Web Security

TLS Handshake

Web Security

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The "TLS Handshake" Lesson is part of the full, Web Security course featured in this preview video. Here's what you'd learn in this lesson:

Mike deconstructs a TLS Handshake, a protocol in charge of the authentication and key exchange necessary to establish secure sessions.


Transcript from the "TLS Handshake" Lesson

>> Mike North: All right, so let's talk about the TLS handshake in a different way. I like chat bubbles. So the client says, I'd like to communicate securely with you, server. And I understand the following ciphers, they're called orange, whiskey, and cherry. So the server says, well, amongst those options, I support whiskey and it is the most secure of the ones that we share.

So we'll use that in the future, when we start communicating securely with that session key. By the way, here's my certificate, it is signed by someone you trust. So check me out, and if all looks good you may continue communicating with me. And server delivers it's public key, which enables the client to send it some secrets.

The client says, yes your certificate checks out the way it does this. It will compare that certificate to some trusted roots that come with your operating system or browser. And these are the things like a Comodo root certificate, right, Apple has a root certificate. These are basically, people who we trust to validate and vet owners of certificates they authorize.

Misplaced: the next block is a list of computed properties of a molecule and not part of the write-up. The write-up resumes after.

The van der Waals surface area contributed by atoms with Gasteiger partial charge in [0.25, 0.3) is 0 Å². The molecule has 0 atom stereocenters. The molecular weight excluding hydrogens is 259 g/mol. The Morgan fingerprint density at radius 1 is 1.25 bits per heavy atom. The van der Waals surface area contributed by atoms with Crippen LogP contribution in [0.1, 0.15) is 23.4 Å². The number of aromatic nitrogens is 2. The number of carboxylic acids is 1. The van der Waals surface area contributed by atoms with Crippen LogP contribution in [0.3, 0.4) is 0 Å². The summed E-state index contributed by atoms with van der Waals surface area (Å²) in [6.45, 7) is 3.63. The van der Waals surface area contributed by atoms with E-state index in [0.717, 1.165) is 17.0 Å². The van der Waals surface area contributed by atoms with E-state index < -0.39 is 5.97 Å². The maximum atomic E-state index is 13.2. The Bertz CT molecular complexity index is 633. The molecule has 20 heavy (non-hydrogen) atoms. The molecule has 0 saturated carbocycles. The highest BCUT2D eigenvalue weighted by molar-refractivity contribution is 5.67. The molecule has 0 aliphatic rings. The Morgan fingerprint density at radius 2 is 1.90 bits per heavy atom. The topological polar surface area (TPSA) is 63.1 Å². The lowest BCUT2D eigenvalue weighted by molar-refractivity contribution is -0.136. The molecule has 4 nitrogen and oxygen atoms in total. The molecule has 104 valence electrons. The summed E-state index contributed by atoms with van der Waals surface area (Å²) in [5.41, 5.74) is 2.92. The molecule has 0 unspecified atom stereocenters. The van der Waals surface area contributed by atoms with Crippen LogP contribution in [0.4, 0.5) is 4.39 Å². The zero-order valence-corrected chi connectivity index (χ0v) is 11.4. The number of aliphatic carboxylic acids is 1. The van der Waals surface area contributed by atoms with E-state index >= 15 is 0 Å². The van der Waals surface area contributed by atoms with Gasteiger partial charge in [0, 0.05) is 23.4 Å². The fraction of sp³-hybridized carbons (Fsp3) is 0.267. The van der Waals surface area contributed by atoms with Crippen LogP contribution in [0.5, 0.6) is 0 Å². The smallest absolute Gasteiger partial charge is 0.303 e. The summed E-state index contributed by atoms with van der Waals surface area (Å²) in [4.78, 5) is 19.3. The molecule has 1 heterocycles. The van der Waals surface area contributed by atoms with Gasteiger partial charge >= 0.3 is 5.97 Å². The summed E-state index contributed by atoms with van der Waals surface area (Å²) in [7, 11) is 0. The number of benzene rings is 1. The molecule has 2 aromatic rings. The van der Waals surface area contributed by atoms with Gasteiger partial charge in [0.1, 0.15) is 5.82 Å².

So if you say, I trust a Comoda root certificate, you trust anything that it signs.
>> Mike North: And that allows them to distribute things, that other users will trust. So if you check, if you like the certificate, then you can proceed to the next step. So a night is for the client to generate the big random number.

The session key encrypted with the public key, so the server is the only one that can read it. It never leaves the client except when encrypted by that public key. And at this point, it basically announces that it is done with plain communication, unencrypted communication. From this point on, it's gonna use the whiskey algorithm with the symmetric key of whatever that big number was.

Server agrees, and then it begins encrypted communication at which point we have completed the TLS handshake. So the takeaway here, is the public and private keys you generate that's just for the key exchange. All of the other stuff is done by symmetric encryption, because it's must faster it can encrypt content of an arbitrary length.

>> Mike North: And it's better to just use those disposable keys back and forth, right?

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